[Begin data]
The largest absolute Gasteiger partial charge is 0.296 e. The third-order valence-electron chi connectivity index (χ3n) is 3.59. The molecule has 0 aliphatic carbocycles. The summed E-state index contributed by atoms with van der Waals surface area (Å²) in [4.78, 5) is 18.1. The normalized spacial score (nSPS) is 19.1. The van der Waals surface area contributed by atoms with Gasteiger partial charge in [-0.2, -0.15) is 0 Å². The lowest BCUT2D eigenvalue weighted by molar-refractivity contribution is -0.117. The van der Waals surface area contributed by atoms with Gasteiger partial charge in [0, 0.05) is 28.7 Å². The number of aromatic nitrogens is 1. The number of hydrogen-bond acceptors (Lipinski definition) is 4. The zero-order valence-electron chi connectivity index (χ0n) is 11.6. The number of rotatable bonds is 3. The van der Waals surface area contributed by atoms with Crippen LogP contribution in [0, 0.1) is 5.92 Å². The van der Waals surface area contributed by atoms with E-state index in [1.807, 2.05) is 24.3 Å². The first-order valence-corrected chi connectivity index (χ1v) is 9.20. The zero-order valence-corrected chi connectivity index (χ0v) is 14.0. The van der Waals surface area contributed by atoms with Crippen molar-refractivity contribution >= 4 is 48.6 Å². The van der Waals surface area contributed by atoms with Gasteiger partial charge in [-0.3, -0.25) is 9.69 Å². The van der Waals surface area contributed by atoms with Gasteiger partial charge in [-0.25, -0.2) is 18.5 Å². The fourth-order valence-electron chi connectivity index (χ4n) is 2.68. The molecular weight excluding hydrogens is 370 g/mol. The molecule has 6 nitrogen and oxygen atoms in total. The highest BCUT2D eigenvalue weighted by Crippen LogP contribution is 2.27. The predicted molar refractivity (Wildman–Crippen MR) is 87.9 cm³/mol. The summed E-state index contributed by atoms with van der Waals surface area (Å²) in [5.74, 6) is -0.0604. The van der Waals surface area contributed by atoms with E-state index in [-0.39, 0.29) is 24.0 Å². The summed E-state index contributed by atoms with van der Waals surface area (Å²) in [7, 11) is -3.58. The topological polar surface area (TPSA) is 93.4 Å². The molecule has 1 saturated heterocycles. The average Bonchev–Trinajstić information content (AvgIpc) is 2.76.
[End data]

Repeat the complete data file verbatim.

The largest absolute Gasteiger partial charge is 0.296 e. The third-order valence-electron chi connectivity index (χ3n) is 3.59. The molecule has 0 aliphatic carbocycles. The summed E-state index contributed by atoms with van der Waals surface area (Å²) in [4.78, 5) is 18.1. The normalized spacial score (nSPS) is 19.1. The van der Waals surface area contributed by atoms with Gasteiger partial charge in [-0.2, -0.15) is 0 Å². The lowest BCUT2D eigenvalue weighted by molar-refractivity contribution is -0.117. The van der Waals surface area contributed by atoms with Gasteiger partial charge in [0, 0.05) is 28.7 Å². The number of aromatic nitrogens is 1. The number of hydrogen-bond acceptors (Lipinski definition) is 4. The zero-order valence-electron chi connectivity index (χ0n) is 11.6. The number of rotatable bonds is 3. The van der Waals surface area contributed by atoms with Crippen LogP contribution in [0, 0.1) is 5.92 Å². The van der Waals surface area contributed by atoms with E-state index in [1.807, 2.05) is 24.3 Å². The first-order valence-corrected chi connectivity index (χ1v) is 9.20. The zero-order valence-corrected chi connectivity index (χ0v) is 14.0. The van der Waals surface area contributed by atoms with Crippen molar-refractivity contribution >= 4 is 48.6 Å². The van der Waals surface area contributed by atoms with Gasteiger partial charge in [-0.3, -0.25) is 9.69 Å². The van der Waals surface area contributed by atoms with Gasteiger partial charge in [-0.25, -0.2) is 18.5 Å². The fourth-order valence-electron chi connectivity index (χ4n) is 2.68. The molecular weight excluding hydrogens is 370 g/mol. The molecule has 6 nitrogen and oxygen atoms in total. The highest BCUT2D eigenvalue weighted by Crippen LogP contribution is 2.27. The predicted molar refractivity (Wildman–Crippen MR) is 87.9 cm³/mol. The summed E-state index contributed by atoms with van der Waals surface area (Å²) in [5.74, 6) is -0.0604. The van der Waals surface area contributed by atoms with E-state index in [-0.39, 0.29) is 24.0 Å². The summed E-state index contributed by atoms with van der Waals surface area (Å²) in [7, 11) is -3.58. The topological polar surface area (TPSA) is 93.4 Å². The molecule has 1 saturated heterocycles. The average Bonchev–Trinajstić information content (AvgIpc) is 2.76.